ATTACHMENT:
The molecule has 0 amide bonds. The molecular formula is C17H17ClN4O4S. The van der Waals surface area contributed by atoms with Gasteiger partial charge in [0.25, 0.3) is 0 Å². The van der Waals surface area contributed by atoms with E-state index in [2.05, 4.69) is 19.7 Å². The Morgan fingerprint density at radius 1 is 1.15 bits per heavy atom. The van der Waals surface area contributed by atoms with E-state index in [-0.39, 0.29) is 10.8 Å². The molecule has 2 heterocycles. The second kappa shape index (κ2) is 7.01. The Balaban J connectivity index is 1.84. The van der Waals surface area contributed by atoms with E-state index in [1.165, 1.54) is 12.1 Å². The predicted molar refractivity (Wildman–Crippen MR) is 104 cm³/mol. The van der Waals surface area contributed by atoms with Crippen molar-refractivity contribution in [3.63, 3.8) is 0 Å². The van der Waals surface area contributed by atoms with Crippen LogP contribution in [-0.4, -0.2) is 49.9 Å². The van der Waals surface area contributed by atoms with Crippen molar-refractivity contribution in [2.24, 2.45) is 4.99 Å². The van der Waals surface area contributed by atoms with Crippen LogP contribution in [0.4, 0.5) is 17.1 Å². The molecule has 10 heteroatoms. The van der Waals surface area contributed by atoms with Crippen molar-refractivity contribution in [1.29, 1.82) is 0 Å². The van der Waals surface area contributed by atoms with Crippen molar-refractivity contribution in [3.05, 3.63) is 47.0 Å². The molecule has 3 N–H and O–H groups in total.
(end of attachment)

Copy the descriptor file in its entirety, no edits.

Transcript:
The molecule has 0 amide bonds. The molecular formula is C17H17ClN4O4S. The van der Waals surface area contributed by atoms with Gasteiger partial charge in [0.25, 0.3) is 0 Å². The van der Waals surface area contributed by atoms with E-state index in [2.05, 4.69) is 19.7 Å². The Morgan fingerprint density at radius 1 is 1.15 bits per heavy atom. The van der Waals surface area contributed by atoms with E-state index in [-0.39, 0.29) is 10.8 Å². The molecule has 2 heterocycles. The second kappa shape index (κ2) is 7.01. The Balaban J connectivity index is 1.84. The van der Waals surface area contributed by atoms with E-state index in [1.165, 1.54) is 12.1 Å². The predicted molar refractivity (Wildman–Crippen MR) is 104 cm³/mol. The van der Waals surface area contributed by atoms with Crippen molar-refractivity contribution in [3.63, 3.8) is 0 Å². The van der Waals surface area contributed by atoms with Crippen LogP contribution in [-0.4, -0.2) is 49.9 Å². The van der Waals surface area contributed by atoms with Crippen molar-refractivity contribution in [2.24, 2.45) is 4.99 Å². The van der Waals surface area contributed by atoms with Crippen LogP contribution in [0.4, 0.5) is 17.1 Å². The molecule has 10 heteroatoms. The van der Waals surface area contributed by atoms with Crippen molar-refractivity contribution in [1.29, 1.82) is 0 Å². The van der Waals surface area contributed by atoms with Crippen molar-refractivity contribution in [3.05, 3.63) is 47.0 Å². The molecule has 3 N–H and O–H groups in total.